>Nicholas Paphitis, writing for the Associated Press, is reporting that archaeologists have found a burial site that contains the remains of a person of nobility. It is possible that the remains belonged to a Macedonian royal. The following is an excerpt from the article:
ATHENS, Greece (AP) — Archaeologists said Friday they have unearthed a lavish burial site at the seat of the ancient Macedonian kings in northern Greece, heightening a 2,300-year-old mystery of murder and political intrigue.
The find in the ruins of Aigai came a few meters (yards) from last year’s remarkable discovery of what could be the bones of Alexander the Great’s murdered teenage son, according to one expert.
Archaeologists are puzzled because both sets of remains were buried under very unusual circumstances: Although cemeteries existed near the site, the bones were taken from an unknown first resting place and re-interred, against all ancient convention, in the heart of the city.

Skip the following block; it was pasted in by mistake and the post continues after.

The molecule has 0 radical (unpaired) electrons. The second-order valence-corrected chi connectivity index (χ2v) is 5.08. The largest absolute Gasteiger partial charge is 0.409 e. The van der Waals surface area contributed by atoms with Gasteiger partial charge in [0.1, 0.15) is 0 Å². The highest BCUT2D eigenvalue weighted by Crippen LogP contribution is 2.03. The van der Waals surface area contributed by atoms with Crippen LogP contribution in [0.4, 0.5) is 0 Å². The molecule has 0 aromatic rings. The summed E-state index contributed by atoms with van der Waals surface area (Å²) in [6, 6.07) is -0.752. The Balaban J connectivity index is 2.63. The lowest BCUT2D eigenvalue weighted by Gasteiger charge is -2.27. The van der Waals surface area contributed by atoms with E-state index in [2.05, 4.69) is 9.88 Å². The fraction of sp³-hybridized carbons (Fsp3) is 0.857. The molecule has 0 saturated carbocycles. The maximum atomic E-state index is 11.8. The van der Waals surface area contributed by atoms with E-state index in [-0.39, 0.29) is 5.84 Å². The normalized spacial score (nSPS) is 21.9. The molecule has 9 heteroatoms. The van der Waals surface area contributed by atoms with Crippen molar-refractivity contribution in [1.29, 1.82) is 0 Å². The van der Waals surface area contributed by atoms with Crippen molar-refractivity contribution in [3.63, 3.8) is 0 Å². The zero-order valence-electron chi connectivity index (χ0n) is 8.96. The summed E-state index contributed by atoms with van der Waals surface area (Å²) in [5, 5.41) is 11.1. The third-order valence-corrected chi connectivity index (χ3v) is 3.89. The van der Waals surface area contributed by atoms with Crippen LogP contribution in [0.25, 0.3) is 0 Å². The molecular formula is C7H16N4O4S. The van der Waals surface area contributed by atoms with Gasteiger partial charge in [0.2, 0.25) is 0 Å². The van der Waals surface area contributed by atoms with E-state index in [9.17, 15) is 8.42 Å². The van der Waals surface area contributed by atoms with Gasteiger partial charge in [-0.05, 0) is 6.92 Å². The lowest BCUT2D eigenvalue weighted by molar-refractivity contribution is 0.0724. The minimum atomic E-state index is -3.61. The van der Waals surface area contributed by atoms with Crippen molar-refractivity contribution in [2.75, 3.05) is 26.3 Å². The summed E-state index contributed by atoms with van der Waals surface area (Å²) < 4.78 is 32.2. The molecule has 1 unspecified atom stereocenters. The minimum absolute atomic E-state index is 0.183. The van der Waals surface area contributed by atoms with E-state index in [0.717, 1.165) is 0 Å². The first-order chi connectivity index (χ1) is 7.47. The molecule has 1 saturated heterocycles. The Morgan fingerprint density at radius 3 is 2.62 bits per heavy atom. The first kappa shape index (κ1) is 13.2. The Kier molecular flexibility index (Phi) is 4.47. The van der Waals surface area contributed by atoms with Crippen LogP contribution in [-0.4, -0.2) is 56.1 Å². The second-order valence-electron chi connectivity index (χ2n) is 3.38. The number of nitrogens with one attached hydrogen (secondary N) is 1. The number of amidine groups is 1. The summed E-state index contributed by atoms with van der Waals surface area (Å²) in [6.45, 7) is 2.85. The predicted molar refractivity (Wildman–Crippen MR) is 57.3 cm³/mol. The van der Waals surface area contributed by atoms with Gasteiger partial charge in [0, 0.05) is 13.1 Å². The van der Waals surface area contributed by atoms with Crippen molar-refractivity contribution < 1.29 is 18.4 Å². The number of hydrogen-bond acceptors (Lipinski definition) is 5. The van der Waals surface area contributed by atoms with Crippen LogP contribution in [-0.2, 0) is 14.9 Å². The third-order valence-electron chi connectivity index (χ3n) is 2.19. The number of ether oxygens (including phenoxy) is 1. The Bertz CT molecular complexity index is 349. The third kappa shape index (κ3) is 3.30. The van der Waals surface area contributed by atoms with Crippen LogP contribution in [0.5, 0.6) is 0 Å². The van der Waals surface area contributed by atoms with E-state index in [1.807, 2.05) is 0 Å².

Excavator Chrysoula Saatsoglou-Paliadeli said in an interview that the bones found this week were inside one of two large silver vessels unearthed in the ancient city’s marketplace, close to the theater where Alexander’s father, King Philip II, was murdered in 336 B.C.
She said they arguably belonged to a Macedonian royal and were buried at the end of the 4th century B.C.
. . .
Saatsoglou-Paliadeli believes the teenager’s bones found in 2008 may have belonged to Heracles, Alexander’s illegitimate son who was murdered during the wars of succession around 309 B.C. and buried in secret. The remains had been placed in a gold jar, with an elaborate golden wreath.
Professor of Old Testament
Northern Baptist Seminary
Aigai, Archaeology, Macedonia, Saatsoglou-Paliadeli,